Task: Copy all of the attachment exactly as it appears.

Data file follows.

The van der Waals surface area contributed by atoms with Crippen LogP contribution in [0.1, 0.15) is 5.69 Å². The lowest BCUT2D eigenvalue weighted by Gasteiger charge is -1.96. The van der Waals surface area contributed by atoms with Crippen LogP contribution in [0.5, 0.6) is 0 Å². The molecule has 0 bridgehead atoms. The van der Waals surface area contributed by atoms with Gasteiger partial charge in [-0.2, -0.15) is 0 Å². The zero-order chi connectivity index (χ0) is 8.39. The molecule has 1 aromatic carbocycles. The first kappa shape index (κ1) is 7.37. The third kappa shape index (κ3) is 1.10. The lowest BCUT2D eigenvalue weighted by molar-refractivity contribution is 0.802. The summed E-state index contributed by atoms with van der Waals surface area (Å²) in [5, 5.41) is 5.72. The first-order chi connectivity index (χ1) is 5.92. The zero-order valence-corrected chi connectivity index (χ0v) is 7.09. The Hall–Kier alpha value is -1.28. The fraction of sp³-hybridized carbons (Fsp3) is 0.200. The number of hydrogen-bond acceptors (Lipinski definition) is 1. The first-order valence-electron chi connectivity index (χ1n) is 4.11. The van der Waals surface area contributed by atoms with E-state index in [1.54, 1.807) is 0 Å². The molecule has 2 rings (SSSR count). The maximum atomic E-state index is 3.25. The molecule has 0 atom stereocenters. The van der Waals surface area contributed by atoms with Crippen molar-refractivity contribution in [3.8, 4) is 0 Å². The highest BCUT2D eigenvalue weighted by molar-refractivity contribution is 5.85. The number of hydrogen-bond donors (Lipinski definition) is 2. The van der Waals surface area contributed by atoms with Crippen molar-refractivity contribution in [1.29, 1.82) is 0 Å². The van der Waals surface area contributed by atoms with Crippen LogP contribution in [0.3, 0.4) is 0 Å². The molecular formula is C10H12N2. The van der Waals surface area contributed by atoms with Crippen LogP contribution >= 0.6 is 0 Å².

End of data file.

The van der Waals surface area contributed by atoms with Crippen LogP contribution in [0.1, 0.15) is 5.69 Å². The lowest BCUT2D eigenvalue weighted by Gasteiger charge is -1.96. The van der Waals surface area contributed by atoms with Crippen LogP contribution in [0.5, 0.6) is 0 Å². The molecule has 0 bridgehead atoms. The van der Waals surface area contributed by atoms with Gasteiger partial charge in [-0.2, -0.15) is 0 Å². The zero-order chi connectivity index (χ0) is 8.39. The molecule has 1 aromatic carbocycles. The first kappa shape index (κ1) is 7.37. The third kappa shape index (κ3) is 1.10. The lowest BCUT2D eigenvalue weighted by molar-refractivity contribution is 0.802. The summed E-state index contributed by atoms with van der Waals surface area (Å²) in [5, 5.41) is 5.72. The first-order chi connectivity index (χ1) is 5.92. The zero-order valence-corrected chi connectivity index (χ0v) is 7.09. The Hall–Kier alpha value is -1.28. The fraction of sp³-hybridized carbons (Fsp3) is 0.200. The number of hydrogen-bond acceptors (Lipinski definition) is 1. The first-order valence-electron chi connectivity index (χ1n) is 4.11. The van der Waals surface area contributed by atoms with E-state index in [1.54, 1.807) is 0 Å². The molecule has 2 rings (SSSR count). The maximum atomic E-state index is 3.25. The molecule has 0 atom stereocenters. The van der Waals surface area contributed by atoms with Crippen molar-refractivity contribution in [3.8, 4) is 0 Å². The highest BCUT2D eigenvalue weighted by molar-refractivity contribution is 5.85. The number of hydrogen-bond donors (Lipinski definition) is 2. The van der Waals surface area contributed by atoms with Crippen molar-refractivity contribution in [1.29, 1.82) is 0 Å². The van der Waals surface area contributed by atoms with Crippen LogP contribution in [0.3, 0.4) is 0 Å². The molecular formula is C10H12N2. The van der Waals surface area contributed by atoms with Crippen LogP contribution >= 0.6 is 0 Å².